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Wednesday, December 05, 2007

Fitch and Bad Loan Problems in India

From Bloomberg this morning:

Indian banks may see bad loans swell as interest-rate increases this year failed to deter consumers from borrowing more, Fitch Ratings said in a report today.

Bad loans from defaults on home mortgages could rise if interest rate increases this year are followed by a decline in property prices, the credit assessor said. About half of loans to individuals are to buy homes, the prices for which have doubled over the past two years in south Mumbai, according to Cushman & Wakefield.

``Consumer loans typically carry higher risk and delinquencies would depend on underwriting standards of individual banks,'' said Vishal Goyal, an analyst with Edelweiss Capital Ltd. ``It is not a concern at this point in time because banks are anyway charging higher risk spreads on such loans.''

India's bank lending rates rose this year after the central bank raised the cost of borrowing to contain inflation fueled by real estate purchases that were funded with loans. ICICI Bank Ltd., the nation's second biggest, and HDFC Bank Ltd. gave 33 percent more loans in the three months to Sept. 30, while loans by State Bank of India, the biggest, grew 26 percent compared with a year earlier.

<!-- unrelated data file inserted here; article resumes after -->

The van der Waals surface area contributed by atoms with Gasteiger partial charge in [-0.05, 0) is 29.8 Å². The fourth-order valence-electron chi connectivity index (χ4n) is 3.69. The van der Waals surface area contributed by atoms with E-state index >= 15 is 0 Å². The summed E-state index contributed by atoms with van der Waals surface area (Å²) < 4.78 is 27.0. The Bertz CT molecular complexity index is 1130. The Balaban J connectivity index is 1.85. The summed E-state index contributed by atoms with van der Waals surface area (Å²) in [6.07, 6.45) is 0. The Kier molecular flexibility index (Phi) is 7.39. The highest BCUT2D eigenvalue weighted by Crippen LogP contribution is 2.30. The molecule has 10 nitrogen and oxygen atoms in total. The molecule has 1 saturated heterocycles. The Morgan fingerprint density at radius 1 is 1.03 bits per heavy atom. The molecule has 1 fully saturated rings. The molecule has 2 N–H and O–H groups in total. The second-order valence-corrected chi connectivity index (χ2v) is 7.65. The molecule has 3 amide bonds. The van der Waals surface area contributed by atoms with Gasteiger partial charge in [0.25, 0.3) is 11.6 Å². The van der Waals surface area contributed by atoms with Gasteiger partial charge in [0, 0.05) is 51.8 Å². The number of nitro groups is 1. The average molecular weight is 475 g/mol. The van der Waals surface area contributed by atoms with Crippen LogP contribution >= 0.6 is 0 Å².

``The need to access capital may come into sharper focus if the credit cycle deteriorates,'' Fitch said.

Indian banks may find it more expensive to raise capital overseas, with rising rates prompting some to delay borrowings, Fitch said in the report. The need to raise capital ``could well provide an impetus for consolidation'' among banks, it said.

Higher Credit Demand

Still, banks would continue to benefit from rising credit demand as companies invest further to gain from a growing economy, Fitch said. India's $906 billion economy will probably post its third year of at least 9 percent growth in the year to March 31.

Housing Development Finance Corp., which is 12.6 percent owned by Citigroup Inc., posted a decline in bad debt and expects to meet its annual loan target of 25 percent, Chairman Deepak Parekh said yesterday in New Delhi.

The strengthening of the rupee against the dollar could hurt smaller textile exporters, Fitch said. The local currency is headed for the biggest annual gain since 1974, increasing more than 12 percent this year against the dollar, data compiled by Bloomberg showed.

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